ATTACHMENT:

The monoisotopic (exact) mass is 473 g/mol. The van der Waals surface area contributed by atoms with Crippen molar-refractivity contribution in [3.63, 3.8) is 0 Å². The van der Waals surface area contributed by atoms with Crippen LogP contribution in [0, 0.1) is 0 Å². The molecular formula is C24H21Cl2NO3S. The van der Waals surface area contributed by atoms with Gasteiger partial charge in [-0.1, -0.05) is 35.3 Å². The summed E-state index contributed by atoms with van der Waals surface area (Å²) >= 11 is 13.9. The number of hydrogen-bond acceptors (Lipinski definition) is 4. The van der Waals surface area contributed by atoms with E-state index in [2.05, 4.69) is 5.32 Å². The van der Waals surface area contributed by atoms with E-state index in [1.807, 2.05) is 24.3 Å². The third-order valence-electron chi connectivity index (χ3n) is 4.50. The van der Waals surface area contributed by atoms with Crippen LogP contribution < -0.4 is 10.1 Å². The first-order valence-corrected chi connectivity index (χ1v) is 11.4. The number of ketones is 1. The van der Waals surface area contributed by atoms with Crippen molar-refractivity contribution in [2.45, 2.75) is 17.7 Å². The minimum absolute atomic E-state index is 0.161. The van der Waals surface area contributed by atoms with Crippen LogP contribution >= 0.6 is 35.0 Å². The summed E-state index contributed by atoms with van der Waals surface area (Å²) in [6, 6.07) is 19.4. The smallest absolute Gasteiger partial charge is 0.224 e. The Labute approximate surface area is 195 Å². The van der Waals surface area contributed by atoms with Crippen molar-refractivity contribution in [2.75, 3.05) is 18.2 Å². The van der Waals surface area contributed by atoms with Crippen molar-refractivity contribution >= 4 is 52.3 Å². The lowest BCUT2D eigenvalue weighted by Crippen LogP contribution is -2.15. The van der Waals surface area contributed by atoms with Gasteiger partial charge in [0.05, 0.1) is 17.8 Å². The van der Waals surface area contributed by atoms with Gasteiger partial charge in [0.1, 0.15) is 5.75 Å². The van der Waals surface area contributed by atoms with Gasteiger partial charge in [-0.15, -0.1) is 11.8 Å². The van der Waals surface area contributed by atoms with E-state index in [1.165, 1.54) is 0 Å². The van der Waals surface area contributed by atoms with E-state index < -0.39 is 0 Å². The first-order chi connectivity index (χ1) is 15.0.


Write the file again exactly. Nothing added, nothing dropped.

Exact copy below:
The monoisotopic (exact) mass is 473 g/mol. The van der Waals surface area contributed by atoms with Crippen molar-refractivity contribution in [3.63, 3.8) is 0 Å². The van der Waals surface area contributed by atoms with Crippen LogP contribution in [0, 0.1) is 0 Å². The molecular formula is C24H21Cl2NO3S. The van der Waals surface area contributed by atoms with Gasteiger partial charge in [-0.1, -0.05) is 35.3 Å². The summed E-state index contributed by atoms with van der Waals surface area (Å²) >= 11 is 13.9. The number of hydrogen-bond acceptors (Lipinski definition) is 4. The van der Waals surface area contributed by atoms with E-state index in [2.05, 4.69) is 5.32 Å². The van der Waals surface area contributed by atoms with E-state index in [1.807, 2.05) is 24.3 Å². The third-order valence-electron chi connectivity index (χ3n) is 4.50. The van der Waals surface area contributed by atoms with Crippen LogP contribution < -0.4 is 10.1 Å². The first-order valence-corrected chi connectivity index (χ1v) is 11.4. The number of ketones is 1. The van der Waals surface area contributed by atoms with Crippen molar-refractivity contribution in [2.45, 2.75) is 17.7 Å². The minimum absolute atomic E-state index is 0.161. The van der Waals surface area contributed by atoms with Crippen LogP contribution >= 0.6 is 35.0 Å². The summed E-state index contributed by atoms with van der Waals surface area (Å²) in [6, 6.07) is 19.4. The smallest absolute Gasteiger partial charge is 0.224 e. The Labute approximate surface area is 195 Å². The van der Waals surface area contributed by atoms with Crippen molar-refractivity contribution in [2.75, 3.05) is 18.2 Å². The van der Waals surface area contributed by atoms with Crippen molar-refractivity contribution >= 4 is 52.3 Å². The lowest BCUT2D eigenvalue weighted by Crippen LogP contribution is -2.15. The van der Waals surface area contributed by atoms with Gasteiger partial charge in [0.05, 0.1) is 17.8 Å². The van der Waals surface area contributed by atoms with Gasteiger partial charge in [0.1, 0.15) is 5.75 Å². The van der Waals surface area contributed by atoms with Gasteiger partial charge in [-0.15, -0.1) is 11.8 Å². The van der Waals surface area contributed by atoms with E-state index in [1.165, 1.54) is 0 Å². The van der Waals surface area contributed by atoms with E-state index < -0.39 is 0 Å². The first-order chi connectivity index (χ1) is 15.0.